On December 11, 2017, the United States Securities and Exchange Commission (the "SEC") issued a cease-and-desist order (the "Order") that halted the Initial Coin Offering, or "ICO", of Munchee, Inc., a California business that created an iPhone application for people to review restaurant meals.  According to the Order, Munchee engaged in an ICO of its digital tokens ("MUN" or "MUN tokens") to raise capital so that it could improve its existing iPhone app and recruit users to eventually buy advertisements, write reviews, sell food and conduct other transactions using MUN.

Munchee started selling MUN tokens under the ICO on or about October 31, 2017, and it stopped selling MUN tokens on November 1, 2017 after being contacted by the staff of the SEC.

In the Order, the SEC concluded that the MUN tokens were "investment contracts," and thus "securities," after applying the Supreme Court case analysis of SEC v. W.J. Howey Co. (i.e., the "Howey Test").  As a result, the offer and sale of MUN tokens by Munchee to potential investors in the United States without having a registration statement filed or in effect with the SEC or qualifying for exemption from registration with the SEC constituted a violation of federal securities laws.

In its analysis, which focused significantly on the fact that the ICO was being conducted prior to the establishment by Munchee of the "ecosystem" that would drive the value for the MUN tokens (with the proceeds of the ICO being used to undertake such work), the SEC noted that:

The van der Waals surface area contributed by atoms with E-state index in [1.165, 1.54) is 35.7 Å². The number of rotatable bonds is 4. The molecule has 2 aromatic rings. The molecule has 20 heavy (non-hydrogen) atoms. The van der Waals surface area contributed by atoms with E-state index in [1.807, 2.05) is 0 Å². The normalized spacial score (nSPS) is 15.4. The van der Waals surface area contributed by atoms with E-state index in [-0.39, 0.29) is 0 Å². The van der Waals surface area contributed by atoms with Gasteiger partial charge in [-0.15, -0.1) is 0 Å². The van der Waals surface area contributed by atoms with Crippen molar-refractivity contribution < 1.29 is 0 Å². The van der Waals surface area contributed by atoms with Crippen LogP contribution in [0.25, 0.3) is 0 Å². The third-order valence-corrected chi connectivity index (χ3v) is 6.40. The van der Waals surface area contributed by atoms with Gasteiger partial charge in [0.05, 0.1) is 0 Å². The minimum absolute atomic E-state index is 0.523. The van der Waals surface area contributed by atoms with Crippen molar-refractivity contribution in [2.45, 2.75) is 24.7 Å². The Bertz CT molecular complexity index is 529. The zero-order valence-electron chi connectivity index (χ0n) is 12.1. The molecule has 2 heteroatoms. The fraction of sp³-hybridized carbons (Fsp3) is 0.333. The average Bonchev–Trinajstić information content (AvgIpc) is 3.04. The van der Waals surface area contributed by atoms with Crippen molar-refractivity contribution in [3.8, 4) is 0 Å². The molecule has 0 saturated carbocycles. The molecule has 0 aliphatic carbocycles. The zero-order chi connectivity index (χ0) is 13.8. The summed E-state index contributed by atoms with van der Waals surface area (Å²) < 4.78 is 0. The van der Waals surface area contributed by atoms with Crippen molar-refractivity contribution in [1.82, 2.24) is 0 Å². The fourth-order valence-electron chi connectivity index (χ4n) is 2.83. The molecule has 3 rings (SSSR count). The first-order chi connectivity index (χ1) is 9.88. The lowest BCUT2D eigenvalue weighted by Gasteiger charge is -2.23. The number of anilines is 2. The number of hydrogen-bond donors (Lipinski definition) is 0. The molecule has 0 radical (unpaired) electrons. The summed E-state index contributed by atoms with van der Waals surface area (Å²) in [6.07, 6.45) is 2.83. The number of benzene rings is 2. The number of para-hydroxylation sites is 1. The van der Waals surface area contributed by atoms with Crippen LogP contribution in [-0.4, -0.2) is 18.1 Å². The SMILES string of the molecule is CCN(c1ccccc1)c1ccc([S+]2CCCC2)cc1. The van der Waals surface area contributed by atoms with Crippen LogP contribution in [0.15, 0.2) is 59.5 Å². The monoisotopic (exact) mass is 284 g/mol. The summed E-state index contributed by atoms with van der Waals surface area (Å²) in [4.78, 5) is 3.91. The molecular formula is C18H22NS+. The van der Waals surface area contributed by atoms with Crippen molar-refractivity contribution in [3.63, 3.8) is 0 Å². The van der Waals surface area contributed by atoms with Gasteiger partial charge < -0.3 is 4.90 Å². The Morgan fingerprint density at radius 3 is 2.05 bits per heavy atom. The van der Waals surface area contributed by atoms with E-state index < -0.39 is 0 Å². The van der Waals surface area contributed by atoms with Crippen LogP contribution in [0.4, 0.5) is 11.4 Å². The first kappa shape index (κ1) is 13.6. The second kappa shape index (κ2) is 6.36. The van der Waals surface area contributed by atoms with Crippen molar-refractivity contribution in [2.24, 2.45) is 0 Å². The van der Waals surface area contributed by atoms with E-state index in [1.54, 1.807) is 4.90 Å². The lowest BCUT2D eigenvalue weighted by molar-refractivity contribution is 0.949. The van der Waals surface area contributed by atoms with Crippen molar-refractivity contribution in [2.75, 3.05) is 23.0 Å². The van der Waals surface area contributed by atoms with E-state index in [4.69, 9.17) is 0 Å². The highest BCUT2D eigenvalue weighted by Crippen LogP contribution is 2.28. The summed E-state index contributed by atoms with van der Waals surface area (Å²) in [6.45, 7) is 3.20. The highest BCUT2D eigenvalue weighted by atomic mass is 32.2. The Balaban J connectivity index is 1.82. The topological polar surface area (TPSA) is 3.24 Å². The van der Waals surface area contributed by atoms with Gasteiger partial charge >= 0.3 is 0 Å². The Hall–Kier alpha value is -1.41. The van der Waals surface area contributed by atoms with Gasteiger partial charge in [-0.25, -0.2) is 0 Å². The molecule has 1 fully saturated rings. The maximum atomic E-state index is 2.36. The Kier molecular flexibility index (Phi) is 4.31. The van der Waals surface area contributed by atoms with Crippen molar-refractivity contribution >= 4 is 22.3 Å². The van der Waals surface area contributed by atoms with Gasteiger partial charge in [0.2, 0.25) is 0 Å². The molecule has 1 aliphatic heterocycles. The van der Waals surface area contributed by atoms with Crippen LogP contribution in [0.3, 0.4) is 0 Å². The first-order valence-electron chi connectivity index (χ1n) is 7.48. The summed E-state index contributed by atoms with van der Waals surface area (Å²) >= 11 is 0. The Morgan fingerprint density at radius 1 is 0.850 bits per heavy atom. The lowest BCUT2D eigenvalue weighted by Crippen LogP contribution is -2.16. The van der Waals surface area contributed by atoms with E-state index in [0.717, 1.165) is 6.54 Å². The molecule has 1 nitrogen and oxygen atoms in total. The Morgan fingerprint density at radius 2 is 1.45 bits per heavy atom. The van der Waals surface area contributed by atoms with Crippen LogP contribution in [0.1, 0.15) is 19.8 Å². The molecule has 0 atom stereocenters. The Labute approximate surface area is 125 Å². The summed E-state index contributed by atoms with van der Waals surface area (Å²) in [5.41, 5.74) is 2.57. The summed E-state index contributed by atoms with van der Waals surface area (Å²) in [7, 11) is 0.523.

"MUN purchasers had a reasonable expectation of profits from their investment in the Munchee enterprise.  The proceeds of the Munchee token offering were intended to be used by Munchee to build an 'ecosystem' that would create demand for MUN tokens and make MUN tokens more valuable.  Munchee was to revise the Munchee app so that people could buy and sell services using MUN tokens and was to recruit 'partners' such as restaurants willing to sell meals for MUN tokens.  The investors reasonably expected they would profit from any rise in the value of MUN tokens created by the revised Munchee App and by Munchee's ability to create an 'ecosystem'.... In addition, Munchee highlighted it would ensure a secondary trading market for MUN tokens would be available shortly after the completion of the offering and prior to the creation of the ecosystem."

Further, although "the MUN token did not promise investors any dividend or other periodic payment. . . . as would have reasonably been understood by investors, investors could expect to profit from the appreciation of value of MUN tokens resulting from Munchee's efforts."

In response to arguments that the MUN tokens were "utility tokens" and thus not securities, the Order went on to state,

"Even if MUN tokens had a practical use at the time of the offering, it would not preclude the token from being a security.  Determining whether a transaction involves a security does not turn on labeling – such as characterizing an ICO as involving a 'utility token' – but instead requires an assessment of 'the economic realities underlying a transaction.'"

This action serves as yet another reminder of the SEC's willingness to aggressively target violations in the ICO space, and to focus on the economic realities of a token regardless of the labels applied by the issuer.  Those seeking to conduct an ICO should be very careful – and should seek the advice of experienced securities counsel – when structuring their tokens.

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